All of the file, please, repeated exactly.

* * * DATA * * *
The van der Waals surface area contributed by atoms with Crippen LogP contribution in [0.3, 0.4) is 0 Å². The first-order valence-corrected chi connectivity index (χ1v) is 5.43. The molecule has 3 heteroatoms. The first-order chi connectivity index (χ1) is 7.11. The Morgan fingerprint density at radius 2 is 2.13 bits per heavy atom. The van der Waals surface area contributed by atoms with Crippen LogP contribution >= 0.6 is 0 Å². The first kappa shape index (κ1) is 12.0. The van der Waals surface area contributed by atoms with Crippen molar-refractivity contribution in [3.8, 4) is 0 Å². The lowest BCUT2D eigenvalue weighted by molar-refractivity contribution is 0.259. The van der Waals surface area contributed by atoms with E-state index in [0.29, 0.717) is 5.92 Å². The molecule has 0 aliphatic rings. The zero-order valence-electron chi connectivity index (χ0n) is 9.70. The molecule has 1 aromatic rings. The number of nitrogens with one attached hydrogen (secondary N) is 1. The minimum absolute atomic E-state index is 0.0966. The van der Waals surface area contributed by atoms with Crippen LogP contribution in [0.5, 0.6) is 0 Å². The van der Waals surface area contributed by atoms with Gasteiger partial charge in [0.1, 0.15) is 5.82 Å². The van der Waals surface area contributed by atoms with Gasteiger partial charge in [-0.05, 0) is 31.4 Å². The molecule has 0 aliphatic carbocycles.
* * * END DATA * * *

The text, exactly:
The van der Waals surface area contributed by atoms with Crippen LogP contribution in [0.3, 0.4) is 0 Å². The first-order valence-corrected chi connectivity index (χ1v) is 5.43. The molecule has 3 heteroatoms. The first-order chi connectivity index (χ1) is 7.11. The Morgan fingerprint density at radius 2 is 2.13 bits per heavy atom. The van der Waals surface area contributed by atoms with Crippen LogP contribution >= 0.6 is 0 Å². The first kappa shape index (κ1) is 12.0. The van der Waals surface area contributed by atoms with Crippen molar-refractivity contribution in [3.8, 4) is 0 Å². The lowest BCUT2D eigenvalue weighted by molar-refractivity contribution is 0.259. The van der Waals surface area contributed by atoms with E-state index in [0.29, 0.717) is 5.92 Å². The molecule has 0 aliphatic rings. The zero-order valence-electron chi connectivity index (χ0n) is 9.70. The molecule has 1 aromatic rings. The number of nitrogens with one attached hydrogen (secondary N) is 1. The minimum absolute atomic E-state index is 0.0966. The van der Waals surface area contributed by atoms with Crippen LogP contribution in [0.5, 0.6) is 0 Å². The van der Waals surface area contributed by atoms with Gasteiger partial charge in [0.1, 0.15) is 5.82 Å². The van der Waals surface area contributed by atoms with Gasteiger partial charge in [-0.05, 0) is 31.4 Å². The molecule has 0 aliphatic carbocycles.